Two decades ago, while a law student, I took a class titled The Federalist Papers. Our small group sat in a small seminar room off of the library, a collection of nerds – most, I gathered, aspiring to be judges or academics rather than following the tide of corporate practice. I was one of two women, and the only Black student in the room: an experience of oddity I had grown used to. As I recall, we spent the most time poring over Federalist 51, the paper that outlines the fundamentals of what we now term Madisonian democracy. But the part I personally sat with, long after the class was over, was Federalist 54, mostly likely also authored by Madison. Like many African Americans, I had come of age hearing about how the three-fifths clause – which proposed that three out of every five slaves be counted to determine a state’s population – was a mark of how we Black people were not deemed fully human when the constitution was first ratified. Here, fully elaborated, was an earnest, though tortured, justification for the enshrinement of indecency. That classic essay remains key to understanding race in the United States.

Full Article: Voter suppression carries slavery's three-fifths clause into the present | Opinion | The Guardian.

California: Election officials said DMV wasn’t ready to launch Motor Voter. California went ahead anyway | The Sacramento Bee

As California prepared to launch its new Motor Voter program last year, top elections officials say they asked Secretary of State Alex Padilla to hold off on the roll-out. The plan called for the Department of Motor Vehicles to automatically register people who came into its offices, one of several efforts by Democrats controlling California politics to make it easier for more people to vote. With the June 2018 primary approaching, election officials said they warned that the department that manages car registration and boat licenses was not yet prepared to register voters. “There wasn’t the appropriate readiness to go forward in April, and that was brought to the Secretary of State,” said Dean Logan, registrar for Los Angeles County, adding that he “definitely expressed concern” to the Secretary of State’s Office, as well as Padilla himself.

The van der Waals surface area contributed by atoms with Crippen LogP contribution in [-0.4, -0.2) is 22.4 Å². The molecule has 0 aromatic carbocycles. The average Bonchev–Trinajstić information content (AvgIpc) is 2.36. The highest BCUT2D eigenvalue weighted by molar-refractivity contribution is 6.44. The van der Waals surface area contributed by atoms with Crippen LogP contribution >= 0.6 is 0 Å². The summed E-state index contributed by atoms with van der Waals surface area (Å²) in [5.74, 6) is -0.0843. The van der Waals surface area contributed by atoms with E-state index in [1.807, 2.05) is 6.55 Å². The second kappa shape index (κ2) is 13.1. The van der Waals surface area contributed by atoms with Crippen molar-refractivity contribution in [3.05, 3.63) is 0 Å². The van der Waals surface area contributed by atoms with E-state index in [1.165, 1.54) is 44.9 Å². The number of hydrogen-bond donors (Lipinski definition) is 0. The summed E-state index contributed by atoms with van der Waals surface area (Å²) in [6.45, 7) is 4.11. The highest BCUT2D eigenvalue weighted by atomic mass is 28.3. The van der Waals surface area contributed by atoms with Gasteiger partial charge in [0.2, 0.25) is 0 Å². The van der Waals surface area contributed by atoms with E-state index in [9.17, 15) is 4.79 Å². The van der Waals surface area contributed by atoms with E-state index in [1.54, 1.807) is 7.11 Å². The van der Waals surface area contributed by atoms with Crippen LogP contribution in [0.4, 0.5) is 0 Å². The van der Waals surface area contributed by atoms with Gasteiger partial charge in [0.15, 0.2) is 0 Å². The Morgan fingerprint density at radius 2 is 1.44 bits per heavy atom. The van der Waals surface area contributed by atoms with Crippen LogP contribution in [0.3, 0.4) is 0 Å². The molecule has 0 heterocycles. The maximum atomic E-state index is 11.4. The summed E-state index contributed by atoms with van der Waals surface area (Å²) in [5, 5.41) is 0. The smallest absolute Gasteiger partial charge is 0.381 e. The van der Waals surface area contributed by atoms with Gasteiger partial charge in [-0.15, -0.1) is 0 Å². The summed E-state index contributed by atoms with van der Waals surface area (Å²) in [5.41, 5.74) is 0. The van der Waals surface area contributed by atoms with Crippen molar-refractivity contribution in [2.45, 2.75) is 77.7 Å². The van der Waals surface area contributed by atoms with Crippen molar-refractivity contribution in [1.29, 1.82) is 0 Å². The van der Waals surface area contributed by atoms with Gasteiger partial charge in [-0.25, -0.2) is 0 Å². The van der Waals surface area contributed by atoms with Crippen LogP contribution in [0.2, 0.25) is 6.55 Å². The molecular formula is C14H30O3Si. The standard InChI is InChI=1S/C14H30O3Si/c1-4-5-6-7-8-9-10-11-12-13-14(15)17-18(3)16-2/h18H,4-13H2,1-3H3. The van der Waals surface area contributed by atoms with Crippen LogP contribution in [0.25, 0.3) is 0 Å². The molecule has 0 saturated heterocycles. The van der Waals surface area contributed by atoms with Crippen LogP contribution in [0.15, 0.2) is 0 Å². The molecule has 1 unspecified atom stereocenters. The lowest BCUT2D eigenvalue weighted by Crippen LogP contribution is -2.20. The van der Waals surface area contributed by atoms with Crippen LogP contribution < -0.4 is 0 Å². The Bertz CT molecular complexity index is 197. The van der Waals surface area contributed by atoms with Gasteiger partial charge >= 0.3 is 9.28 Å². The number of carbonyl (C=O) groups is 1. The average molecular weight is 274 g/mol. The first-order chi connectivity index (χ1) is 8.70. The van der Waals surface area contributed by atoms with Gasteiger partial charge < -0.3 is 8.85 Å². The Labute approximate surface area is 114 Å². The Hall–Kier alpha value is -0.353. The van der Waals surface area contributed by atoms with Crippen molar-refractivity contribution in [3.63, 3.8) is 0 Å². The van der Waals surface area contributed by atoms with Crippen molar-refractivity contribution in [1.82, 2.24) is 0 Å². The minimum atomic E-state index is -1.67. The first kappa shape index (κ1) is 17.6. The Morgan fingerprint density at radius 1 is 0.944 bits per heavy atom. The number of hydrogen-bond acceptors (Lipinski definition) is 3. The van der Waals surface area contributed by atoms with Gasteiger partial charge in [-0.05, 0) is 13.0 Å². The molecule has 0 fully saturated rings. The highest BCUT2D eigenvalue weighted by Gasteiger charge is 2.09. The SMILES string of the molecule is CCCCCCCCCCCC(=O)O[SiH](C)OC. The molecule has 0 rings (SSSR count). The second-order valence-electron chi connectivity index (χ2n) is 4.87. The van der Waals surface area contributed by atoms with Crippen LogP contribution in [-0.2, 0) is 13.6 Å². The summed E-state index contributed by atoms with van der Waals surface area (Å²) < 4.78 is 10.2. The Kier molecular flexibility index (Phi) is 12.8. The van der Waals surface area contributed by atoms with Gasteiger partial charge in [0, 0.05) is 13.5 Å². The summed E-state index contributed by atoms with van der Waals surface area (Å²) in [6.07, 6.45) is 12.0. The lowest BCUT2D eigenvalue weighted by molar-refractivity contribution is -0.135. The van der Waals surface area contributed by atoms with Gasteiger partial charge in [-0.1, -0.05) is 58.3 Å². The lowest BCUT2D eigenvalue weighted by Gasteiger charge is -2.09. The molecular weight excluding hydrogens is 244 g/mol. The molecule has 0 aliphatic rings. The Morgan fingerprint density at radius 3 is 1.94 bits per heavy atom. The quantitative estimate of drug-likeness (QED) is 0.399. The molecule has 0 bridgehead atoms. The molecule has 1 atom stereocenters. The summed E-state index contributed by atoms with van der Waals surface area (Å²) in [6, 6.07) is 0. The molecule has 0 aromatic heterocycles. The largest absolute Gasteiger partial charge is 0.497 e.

Full Article: CA elections officials warned against Motor Voter launch | The Sacramento Bee.

Georgia: State Election Officials Defends Use of Hack-Prone Voting Machines at 11th Circuit | Courthouse News

The battle over how Georgia voters cast their ballots continued Wednesday in the 11th Circuit as attorneys for state election officials asked a three-judge panel to reject a lawsuit claiming the integrity of state elections is compromised by electronic voting machines. Last September, U.S. District Judge Amy Totenberg denied the Coalition for Good Governance’s request for an emergency preliminary injunction which would have forced Georgia voters to switch to paper ballots, ruling that the state could use its direct-recording electronic voting machines in the November midterm election. Totenberg acknowledged that the state’s 27,000 DRE voting machines are susceptible to “malicious intrusion,” but found that there were significant “fiscal, organizational and practical impediments” associated with orchestrating a large-scale change to the state’s voting systems just weeks before early voting was scheduled to begin. In the ruling, Totenberg advised state election officials to be prepared to switch to a more secure system by 2020, acknowledging warnings from cyber security experts who say that Georgia’s DRE machines are particularly vulnerable to hacking because they lack a physical paper-trail backup.

Full Article: Georgia Defends Use of Hack-Prone Voting Machines at 11th Circuit.

Illinois: Audit: Chicago Elections Board Not Ready for a Cyberattack | Governing

The Chicago elections board can’t guarantee the integrity of voting results in the event of a natural disaster or cyberattack, the city’s watchdog warned Tuesday in a highly critical report of the agency’s operations. The wide-ranging audit by Inspector General Joseph Ferguson also concluded that the Chicago Board of Election Commissioners does not post many job openings and has not conducted employee performance reviews in a at least 10 years. Ferguson said the board was warned a decade ago about many of the financial problems he’s uncovered and failed to correct them. It’s the technological vulnerabilities, however, that the inspector general’s office found that could attract the most public attention. Governments have become increasingly concerned about computer hacks and the possibility of meddling in elections.

Full Article: Audit: Chicago Elections Board Not Ready for a Cyberattack.

Kansas: State drops Kris Kobach’s appeal of contempt ruling, ACLU accepts $20,000 for legal fees | The Topeka Capital-Journal

The Kansas attorney general said Tuesday the state agreed to drop former Secretary of State Kris Kobach’s appeal of a federal court judge’s contempt order in exchange for the American Civil Liberties Union accepting only $20,000 for attorney fees and expenses. Attorney General Derek Schmidt said the negotiated deal reduced from $26,200 the state’s obligation to the ACLU. U.S. District Court Judge Julie Robinson had found Kobach in contempt of court while he was serving as secretary of state in Kansas. Robinson sanctioned Kobach for failure to comply with her instructions. Mediation involving ACLU lawyers and the attorney general’s office Jan. 25 also led to dismissal of Kobach’s appeal of the contempt ruling. It didn’t alter status of the state’s appeal of Robinson’s underlying election law decision, which found Kansas’ proof-of-citizenship statute unconstitutional.